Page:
(1) China Development Bank is presently involved in financing 400 projects in 37 countries, spending around $ 110 Billion.

(2) Industrial and Commercial Bank of China is involved in 212 projects in 12 countries, spending around $ 67 Billion.



Image Source: CGTN


What are the potential roadblocks?

The BRI or “Belt and Road Initiative” is like a Trojan horse to many countries, not knowing what is inside the gift box. The ‘debt trap diplomacy’ of China refers to offering projects/loans on terms that end up being too difficult for countries to repay, eventually compelling them to accept political or economic concessions. China’s role can be compared to Shylock the Jew and Antonio’s role being played by the debt-ridden countries who wanted to show to their people a sparkling new infrastructure (often misconstrued by people as development) for their country. China’s BRI has resulted in several such unsustainable debt-for-infrastructure deals, which helps Beijing’s geostrategic interests by increasing its global presence and influence. Some of them are already in their hands.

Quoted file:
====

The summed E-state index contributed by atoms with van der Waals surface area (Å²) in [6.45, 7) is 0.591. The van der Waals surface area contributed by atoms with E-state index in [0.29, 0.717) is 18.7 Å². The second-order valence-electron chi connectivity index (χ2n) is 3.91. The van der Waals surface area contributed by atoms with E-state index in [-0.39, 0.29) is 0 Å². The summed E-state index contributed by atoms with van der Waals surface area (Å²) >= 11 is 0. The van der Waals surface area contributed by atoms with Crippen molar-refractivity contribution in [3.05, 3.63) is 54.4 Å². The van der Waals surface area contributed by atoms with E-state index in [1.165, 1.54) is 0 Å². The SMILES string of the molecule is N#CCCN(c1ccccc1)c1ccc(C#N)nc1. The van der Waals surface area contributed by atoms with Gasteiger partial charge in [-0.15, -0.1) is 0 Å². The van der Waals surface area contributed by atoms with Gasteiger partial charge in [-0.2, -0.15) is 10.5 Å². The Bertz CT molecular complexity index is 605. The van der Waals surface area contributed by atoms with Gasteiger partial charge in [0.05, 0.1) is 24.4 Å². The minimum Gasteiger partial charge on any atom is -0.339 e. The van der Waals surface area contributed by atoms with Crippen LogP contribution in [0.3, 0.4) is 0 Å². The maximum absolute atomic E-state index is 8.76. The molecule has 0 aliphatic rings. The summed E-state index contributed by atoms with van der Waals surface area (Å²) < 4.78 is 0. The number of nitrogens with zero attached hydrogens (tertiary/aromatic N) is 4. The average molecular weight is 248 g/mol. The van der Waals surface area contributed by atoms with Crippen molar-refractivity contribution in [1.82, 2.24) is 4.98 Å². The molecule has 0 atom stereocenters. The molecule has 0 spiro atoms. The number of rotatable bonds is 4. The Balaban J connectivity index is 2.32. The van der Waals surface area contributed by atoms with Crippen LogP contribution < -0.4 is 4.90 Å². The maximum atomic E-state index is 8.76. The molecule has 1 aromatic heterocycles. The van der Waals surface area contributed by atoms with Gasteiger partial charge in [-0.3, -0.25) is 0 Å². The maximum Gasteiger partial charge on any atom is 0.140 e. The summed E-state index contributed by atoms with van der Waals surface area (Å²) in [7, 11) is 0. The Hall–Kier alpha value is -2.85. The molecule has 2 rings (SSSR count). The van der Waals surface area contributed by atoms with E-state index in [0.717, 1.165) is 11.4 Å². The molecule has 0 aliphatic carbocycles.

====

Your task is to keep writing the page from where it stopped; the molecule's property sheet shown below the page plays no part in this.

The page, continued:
• Gwadar Sea Port (Pakistan) - leased for 40 years

  • Obock Military base (Djibouti) - leased for 10 years

  • National Electric Grid (Laos) - defaulter of loan, now owned by China

  • Hambantota Port (Sri Lanka) - leased for 99 years

  • Malacca gateway (Malaysia) - leased for 99 years


China has approached its investments strategically. While engaging in projects, it has factored in the host countries’ abilities to repay loans. It also has wider strategic objectives of making China a global power and BRI is one of the tools to achieve this objective. China has already set up 9 strategic seaports ---popularly known as “String of Pearls”. These are:

  • Hong Kong

  • Myanmar

  • Cambodia

  • Bangladesh

  • Sri Lanka

  • Maldives

  • Pakistan

  • Djibouti

  • Sudan


Most of these projects have now run into trouble. Many countries have either cancelled or put on hold these projects due to mass protests against the construction of Chinese factories driven by concerns about costs and repaying the loan. A total of 586 Chinese Banks are at high risk because of defaulting by several countries. The Covid 19 virus emanating from Wuhan has also taken a beating.